Of course that didn’t last long. With the cancellation of the Green Lantern Corps title and a switch in focus to Hal Jordan in the DCU, there was a decision made to bring back his former flame Carol Ferris. Thing about Carol Ferris is that she is also the supervillain known as Star Sapphire. When in the form of Sapphire, Ferris is a complete and utter lunatic.

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Love is tricky.

Wanting revenge on Jordan, Star Sapphire hunted him down to his home, only to find Katma Tui in the kitchen. Without a ring, Katma was powerless to do anything and Star Sapphire chopped her up into tiny little bits. Cold. Blooded. Murder.

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Domestic life can kill, I tell ya.

And, as you can imagine, John Stewart did not take it well. Katma’s death would lead to plenty of storylines for Mr. Stewart but for Ms. Tui, the tale was over.

This was, and still is, one of the dumbest deaths in comic book history. Not only was Katma Tui a longstanding character with lots of development and interesting traits, she was also the first (shown) female Green Lantern and an entirely capable one at that.

She did not get to go out in any kind of glorified way. She was chopped up, without even having a chance to fight back, by the bonkers ex-girlfriend of one of her closest friends. Her death was used to show how unstable Carol Ferris/Star Sapphire had become, as well as add to the “man pain” of John Stewart AND Hal Jordan (because the bros were not happy with each other after this murder, obvi).

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This series was a REAL trip. Worth the read.

While characters come back all the time in comics, Katma has stayed quite dead. When John had his own title in the 90’s, the philosophical and wonderful Green Lantern: Mosaic, he sort of developed all these god-like powers. One thing he (seemingly) did was resurrect Katma. It was weird, and never fully explained, but she hung around as a ghost or something for a bit before the title was cancelled and the whole thing was forgotten about.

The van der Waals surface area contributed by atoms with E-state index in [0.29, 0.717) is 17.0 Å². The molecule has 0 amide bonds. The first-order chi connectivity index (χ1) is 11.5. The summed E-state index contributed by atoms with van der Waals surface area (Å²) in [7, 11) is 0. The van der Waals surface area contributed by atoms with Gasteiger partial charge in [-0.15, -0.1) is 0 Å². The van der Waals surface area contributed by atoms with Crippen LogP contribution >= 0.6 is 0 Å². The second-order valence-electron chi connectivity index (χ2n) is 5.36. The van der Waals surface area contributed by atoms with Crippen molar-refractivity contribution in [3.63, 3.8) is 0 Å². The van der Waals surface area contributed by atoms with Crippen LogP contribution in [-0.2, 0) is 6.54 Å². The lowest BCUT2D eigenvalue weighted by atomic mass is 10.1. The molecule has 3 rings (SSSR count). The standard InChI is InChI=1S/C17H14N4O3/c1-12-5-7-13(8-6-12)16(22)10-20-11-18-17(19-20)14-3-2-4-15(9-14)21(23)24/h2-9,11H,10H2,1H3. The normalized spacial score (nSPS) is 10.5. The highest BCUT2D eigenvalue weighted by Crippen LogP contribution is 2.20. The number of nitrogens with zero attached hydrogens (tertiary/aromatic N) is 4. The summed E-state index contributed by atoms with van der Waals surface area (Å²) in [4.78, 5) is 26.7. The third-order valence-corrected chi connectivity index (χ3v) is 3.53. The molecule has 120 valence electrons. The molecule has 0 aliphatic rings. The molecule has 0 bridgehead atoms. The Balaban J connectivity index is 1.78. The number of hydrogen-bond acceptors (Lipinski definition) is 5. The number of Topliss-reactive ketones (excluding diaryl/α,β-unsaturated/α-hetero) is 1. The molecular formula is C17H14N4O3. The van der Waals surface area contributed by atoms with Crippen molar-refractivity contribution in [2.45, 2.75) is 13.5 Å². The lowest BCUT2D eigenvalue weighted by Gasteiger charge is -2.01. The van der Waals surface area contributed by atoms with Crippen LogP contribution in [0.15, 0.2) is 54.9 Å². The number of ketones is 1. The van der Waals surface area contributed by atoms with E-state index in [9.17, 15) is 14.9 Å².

So, life is unfair. Sometimes your favorite bar closes suddenly. Sometimes your alien wife is hacked to pieces by the ex-girlfriend of your best friend who is possessed by a space gem that makes her bonkers for boys. That’s the way it goes.

I will miss my local bar, the same way I miss Katma. But, life is what it is, and we have to accept that from time to time.

Until next time, folks!

Who The %*@$: The Global Guardians

Everyone loves themed posts, right? Hello? Anybody? Well, guess what? This is a themed post so I guess we all just have to live with it. Hopefully, you’ll be amused. To kick things off, I’d like to present the first installment of:

WTFAATP

Here, I will periodically take a gander at a character (or group of characters) that I think deserves a bit of love and attention. To get started in the right way, I figure we should take a look at a team of knuckleheads whose pointless exploits were barely even recorded.

A team of international heroes-turned-brainwashed-slaves that I definitely sank some money into following through the back issue bins: The Global Guardians.

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Everyone pose for a quick group pic!